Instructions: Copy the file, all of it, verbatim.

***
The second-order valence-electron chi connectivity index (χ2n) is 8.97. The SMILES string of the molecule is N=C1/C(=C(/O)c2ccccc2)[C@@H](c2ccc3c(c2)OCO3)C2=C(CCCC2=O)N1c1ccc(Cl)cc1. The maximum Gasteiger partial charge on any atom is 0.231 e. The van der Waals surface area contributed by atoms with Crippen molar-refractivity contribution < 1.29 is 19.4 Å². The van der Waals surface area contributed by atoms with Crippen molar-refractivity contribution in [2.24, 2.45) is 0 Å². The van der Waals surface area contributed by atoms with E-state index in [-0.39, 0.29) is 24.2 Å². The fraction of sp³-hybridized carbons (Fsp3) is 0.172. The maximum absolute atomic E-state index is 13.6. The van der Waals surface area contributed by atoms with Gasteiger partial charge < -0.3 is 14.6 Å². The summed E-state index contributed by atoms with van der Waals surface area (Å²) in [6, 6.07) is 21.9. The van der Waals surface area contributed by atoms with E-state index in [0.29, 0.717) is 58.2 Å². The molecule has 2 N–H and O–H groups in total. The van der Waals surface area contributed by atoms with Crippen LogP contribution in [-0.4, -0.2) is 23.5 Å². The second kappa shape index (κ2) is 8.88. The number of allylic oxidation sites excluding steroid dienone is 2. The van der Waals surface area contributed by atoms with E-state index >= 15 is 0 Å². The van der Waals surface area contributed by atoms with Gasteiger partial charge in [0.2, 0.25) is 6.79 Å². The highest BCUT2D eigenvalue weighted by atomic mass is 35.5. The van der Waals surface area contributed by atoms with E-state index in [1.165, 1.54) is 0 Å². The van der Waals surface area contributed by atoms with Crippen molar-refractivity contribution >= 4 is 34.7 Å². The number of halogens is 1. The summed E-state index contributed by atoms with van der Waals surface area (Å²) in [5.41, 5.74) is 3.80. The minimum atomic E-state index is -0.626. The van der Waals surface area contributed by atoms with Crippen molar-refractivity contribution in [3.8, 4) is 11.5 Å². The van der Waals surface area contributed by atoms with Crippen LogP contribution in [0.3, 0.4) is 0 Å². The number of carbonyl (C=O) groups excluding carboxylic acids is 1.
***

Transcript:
The second-order valence-electron chi connectivity index (χ2n) is 8.97. The SMILES string of the molecule is N=C1/C(=C(/O)c2ccccc2)[C@@H](c2ccc3c(c2)OCO3)C2=C(CCCC2=O)N1c1ccc(Cl)cc1. The maximum Gasteiger partial charge on any atom is 0.231 e. The van der Waals surface area contributed by atoms with Crippen molar-refractivity contribution < 1.29 is 19.4 Å². The van der Waals surface area contributed by atoms with Crippen molar-refractivity contribution in [2.24, 2.45) is 0 Å². The van der Waals surface area contributed by atoms with E-state index in [-0.39, 0.29) is 24.2 Å². The fraction of sp³-hybridized carbons (Fsp3) is 0.172. The maximum absolute atomic E-state index is 13.6. The van der Waals surface area contributed by atoms with Gasteiger partial charge < -0.3 is 14.6 Å². The summed E-state index contributed by atoms with van der Waals surface area (Å²) in [6, 6.07) is 21.9. The van der Waals surface area contributed by atoms with E-state index in [0.29, 0.717) is 58.2 Å². The molecule has 2 N–H and O–H groups in total. The van der Waals surface area contributed by atoms with Crippen LogP contribution in [-0.4, -0.2) is 23.5 Å². The second kappa shape index (κ2) is 8.88. The number of allylic oxidation sites excluding steroid dienone is 2. The van der Waals surface area contributed by atoms with E-state index >= 15 is 0 Å². The van der Waals surface area contributed by atoms with Gasteiger partial charge in [0.2, 0.25) is 6.79 Å². The highest BCUT2D eigenvalue weighted by atomic mass is 35.5. The van der Waals surface area contributed by atoms with E-state index in [1.165, 1.54) is 0 Å². The van der Waals surface area contributed by atoms with Crippen molar-refractivity contribution >= 4 is 34.7 Å². The number of halogens is 1. The summed E-state index contributed by atoms with van der Waals surface area (Å²) in [5.41, 5.74) is 3.80. The minimum atomic E-state index is -0.626. The van der Waals surface area contributed by atoms with Crippen molar-refractivity contribution in [3.8, 4) is 11.5 Å². The van der Waals surface area contributed by atoms with Crippen LogP contribution in [0.3, 0.4) is 0 Å². The number of carbonyl (C=O) groups excluding carboxylic acids is 1.